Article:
But the proposal sets off a complex regulatory process, steeped in politics, in which the 50 states will each determine how to meet customized targets set by the Environmental Protection Agency.
The policy change, which will further diminish the role of coal in U.S. electrical production, carries significant political and legal risks.
Although Obama doesn't need a vote in Congress to approve his plans, opponents in Congress could attempt to block them, and some Republicans have already vowed to pursue that course. Scuttling the rules could be easier if Republicans, who already control the House of Representatives, take the Senate in November and then the White House in 2016.
Another potential flash point: The plan relies heavily on governors agreeing to develop plans to meet the federal standard. If Republican governors refuse to go along, the EPA can create its own plan for a state. But the specifics of how EPA could force a state to comply with that plan remain murky.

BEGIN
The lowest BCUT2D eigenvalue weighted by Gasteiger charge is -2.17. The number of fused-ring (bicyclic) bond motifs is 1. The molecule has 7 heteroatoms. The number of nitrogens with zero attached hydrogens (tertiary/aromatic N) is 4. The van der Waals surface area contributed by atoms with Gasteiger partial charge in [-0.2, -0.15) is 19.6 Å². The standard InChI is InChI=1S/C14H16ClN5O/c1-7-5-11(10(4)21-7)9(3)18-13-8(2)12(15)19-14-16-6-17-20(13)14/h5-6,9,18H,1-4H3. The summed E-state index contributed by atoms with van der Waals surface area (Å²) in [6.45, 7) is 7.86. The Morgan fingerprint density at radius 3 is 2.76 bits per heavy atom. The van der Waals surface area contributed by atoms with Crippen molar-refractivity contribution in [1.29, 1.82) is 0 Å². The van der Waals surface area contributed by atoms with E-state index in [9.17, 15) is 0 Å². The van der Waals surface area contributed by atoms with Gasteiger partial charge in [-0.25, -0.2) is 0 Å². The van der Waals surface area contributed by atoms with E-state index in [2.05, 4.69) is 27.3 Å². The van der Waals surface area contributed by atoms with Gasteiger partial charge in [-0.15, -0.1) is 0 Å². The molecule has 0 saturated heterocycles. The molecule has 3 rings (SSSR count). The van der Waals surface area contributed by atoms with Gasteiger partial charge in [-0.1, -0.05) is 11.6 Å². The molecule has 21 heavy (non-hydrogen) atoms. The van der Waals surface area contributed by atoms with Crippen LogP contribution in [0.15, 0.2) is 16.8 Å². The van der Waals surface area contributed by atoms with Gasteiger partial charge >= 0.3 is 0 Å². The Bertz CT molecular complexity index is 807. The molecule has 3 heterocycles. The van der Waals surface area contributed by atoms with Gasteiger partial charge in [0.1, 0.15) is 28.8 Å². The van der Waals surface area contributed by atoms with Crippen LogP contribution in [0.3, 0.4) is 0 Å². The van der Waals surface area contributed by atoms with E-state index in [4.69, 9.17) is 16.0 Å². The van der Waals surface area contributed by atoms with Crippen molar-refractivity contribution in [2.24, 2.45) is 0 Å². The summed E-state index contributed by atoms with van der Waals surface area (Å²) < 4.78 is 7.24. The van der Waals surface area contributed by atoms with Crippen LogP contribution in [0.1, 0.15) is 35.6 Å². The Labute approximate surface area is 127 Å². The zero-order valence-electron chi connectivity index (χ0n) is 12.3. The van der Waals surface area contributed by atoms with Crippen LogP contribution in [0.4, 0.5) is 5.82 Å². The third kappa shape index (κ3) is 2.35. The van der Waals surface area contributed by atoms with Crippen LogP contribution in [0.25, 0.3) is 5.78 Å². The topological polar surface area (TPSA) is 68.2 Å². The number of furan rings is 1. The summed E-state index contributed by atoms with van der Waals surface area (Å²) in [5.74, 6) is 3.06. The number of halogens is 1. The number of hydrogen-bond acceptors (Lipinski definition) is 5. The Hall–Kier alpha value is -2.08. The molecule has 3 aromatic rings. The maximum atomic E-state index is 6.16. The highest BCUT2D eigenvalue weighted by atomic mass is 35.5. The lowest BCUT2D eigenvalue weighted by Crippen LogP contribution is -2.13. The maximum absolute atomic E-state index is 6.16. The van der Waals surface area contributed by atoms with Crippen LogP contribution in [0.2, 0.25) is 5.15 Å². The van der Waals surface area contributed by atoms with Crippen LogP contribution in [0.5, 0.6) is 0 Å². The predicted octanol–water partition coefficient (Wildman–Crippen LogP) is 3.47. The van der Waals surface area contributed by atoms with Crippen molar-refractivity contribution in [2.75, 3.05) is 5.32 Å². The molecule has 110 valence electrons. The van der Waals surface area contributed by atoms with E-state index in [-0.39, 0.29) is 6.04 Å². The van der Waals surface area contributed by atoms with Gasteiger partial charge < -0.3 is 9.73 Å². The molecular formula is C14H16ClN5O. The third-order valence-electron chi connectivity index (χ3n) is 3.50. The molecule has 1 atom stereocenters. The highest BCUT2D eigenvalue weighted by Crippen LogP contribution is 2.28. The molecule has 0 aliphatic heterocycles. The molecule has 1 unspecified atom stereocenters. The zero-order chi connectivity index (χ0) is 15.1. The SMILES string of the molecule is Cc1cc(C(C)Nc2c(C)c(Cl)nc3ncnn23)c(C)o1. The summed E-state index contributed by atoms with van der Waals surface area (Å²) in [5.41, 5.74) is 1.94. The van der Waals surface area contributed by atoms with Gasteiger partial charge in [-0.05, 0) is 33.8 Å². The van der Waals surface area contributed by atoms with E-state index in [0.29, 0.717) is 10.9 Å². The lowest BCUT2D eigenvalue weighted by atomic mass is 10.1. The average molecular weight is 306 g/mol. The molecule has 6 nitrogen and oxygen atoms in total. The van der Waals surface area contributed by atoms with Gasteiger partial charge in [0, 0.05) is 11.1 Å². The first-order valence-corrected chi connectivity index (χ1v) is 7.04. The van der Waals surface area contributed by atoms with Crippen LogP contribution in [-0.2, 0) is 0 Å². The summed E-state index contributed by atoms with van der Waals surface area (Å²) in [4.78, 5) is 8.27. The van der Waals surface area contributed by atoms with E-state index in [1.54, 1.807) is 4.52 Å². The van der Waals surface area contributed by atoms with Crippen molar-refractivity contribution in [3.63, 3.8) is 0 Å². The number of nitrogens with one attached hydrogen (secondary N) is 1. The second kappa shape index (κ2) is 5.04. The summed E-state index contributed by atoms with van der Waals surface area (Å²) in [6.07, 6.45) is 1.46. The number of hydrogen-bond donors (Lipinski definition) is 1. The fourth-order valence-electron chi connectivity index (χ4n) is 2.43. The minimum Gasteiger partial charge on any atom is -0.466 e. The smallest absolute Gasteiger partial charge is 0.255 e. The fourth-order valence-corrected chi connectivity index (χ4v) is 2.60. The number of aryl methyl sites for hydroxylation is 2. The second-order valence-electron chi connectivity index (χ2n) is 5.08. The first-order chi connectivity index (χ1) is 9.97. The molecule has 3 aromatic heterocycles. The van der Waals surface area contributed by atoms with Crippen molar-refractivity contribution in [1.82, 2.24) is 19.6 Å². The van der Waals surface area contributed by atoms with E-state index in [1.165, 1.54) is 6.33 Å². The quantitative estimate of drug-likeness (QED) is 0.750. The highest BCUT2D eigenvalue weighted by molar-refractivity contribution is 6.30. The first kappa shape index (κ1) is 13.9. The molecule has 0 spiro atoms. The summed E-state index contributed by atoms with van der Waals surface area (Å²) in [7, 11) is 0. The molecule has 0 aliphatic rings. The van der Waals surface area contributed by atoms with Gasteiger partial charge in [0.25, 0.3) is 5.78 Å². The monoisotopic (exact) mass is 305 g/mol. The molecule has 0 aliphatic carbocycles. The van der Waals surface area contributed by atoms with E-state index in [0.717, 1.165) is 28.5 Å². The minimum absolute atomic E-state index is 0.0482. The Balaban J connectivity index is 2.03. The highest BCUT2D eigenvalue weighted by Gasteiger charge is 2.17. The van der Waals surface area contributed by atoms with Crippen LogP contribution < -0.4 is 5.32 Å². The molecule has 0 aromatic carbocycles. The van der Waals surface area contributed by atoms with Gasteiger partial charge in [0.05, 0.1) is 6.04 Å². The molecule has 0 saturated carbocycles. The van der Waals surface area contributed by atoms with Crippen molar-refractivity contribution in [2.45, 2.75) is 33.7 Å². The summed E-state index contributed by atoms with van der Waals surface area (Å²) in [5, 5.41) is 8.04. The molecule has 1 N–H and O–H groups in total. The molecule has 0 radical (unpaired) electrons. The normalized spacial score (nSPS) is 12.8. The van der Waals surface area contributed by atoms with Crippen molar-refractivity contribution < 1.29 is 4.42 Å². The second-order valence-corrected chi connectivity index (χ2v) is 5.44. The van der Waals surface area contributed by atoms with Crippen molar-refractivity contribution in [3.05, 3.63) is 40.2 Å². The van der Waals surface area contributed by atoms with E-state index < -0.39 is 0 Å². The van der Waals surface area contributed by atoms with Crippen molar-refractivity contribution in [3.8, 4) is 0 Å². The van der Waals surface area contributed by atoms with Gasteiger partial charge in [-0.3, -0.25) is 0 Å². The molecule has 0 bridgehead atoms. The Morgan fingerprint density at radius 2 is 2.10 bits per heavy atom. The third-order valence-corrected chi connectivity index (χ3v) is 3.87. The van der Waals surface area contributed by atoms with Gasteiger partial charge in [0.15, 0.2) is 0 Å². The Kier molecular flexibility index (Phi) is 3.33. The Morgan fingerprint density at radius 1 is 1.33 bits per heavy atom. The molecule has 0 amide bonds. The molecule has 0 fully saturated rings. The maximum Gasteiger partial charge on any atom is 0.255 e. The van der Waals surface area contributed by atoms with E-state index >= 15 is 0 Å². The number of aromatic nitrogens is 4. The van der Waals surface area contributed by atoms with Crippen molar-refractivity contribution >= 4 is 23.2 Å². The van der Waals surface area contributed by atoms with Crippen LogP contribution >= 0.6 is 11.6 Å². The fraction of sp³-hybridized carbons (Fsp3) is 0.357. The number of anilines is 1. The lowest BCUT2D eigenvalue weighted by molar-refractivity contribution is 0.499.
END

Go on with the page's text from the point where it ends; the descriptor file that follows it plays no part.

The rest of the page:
"The glue that holds this plan together - and the key to making it work - is that each state's goal is tailored to its own circumstances, and states have the flexibility to reach their goal in whatever works best for them," said EPA Administrator Gina McCarthy, according to prepared remarks released in advance of Monday's formal announcement.
McCarthy characterized the proposal as "ambitious, but achievable."
Some states will be allowed to emit more and others less, leading to an overall, nationwide reduction of 30 percent.
Many states that rely heavily on coal will be spared from cutting a full 30 percent. West Virginia, for example, must cut 23 percent by 2030 compared to what the state was emitting in 2012. On the other extreme, New York has a 44 percent target, EPA figures show.
Initially, Obama wanted each state to submit their plans by June 2016. But the draft proposal shows states could have until 2017 - and 2018, if they join with other states to tackle the problem.
Power plants are the largest U.S. source of greenhouse gases, accounting for about a third of the annual emissions. EPA data show power plants have already reduced carbon dioxide emissions by nearly 13 percent since 2005, meaning they are about halfway to meeting the administration's goal.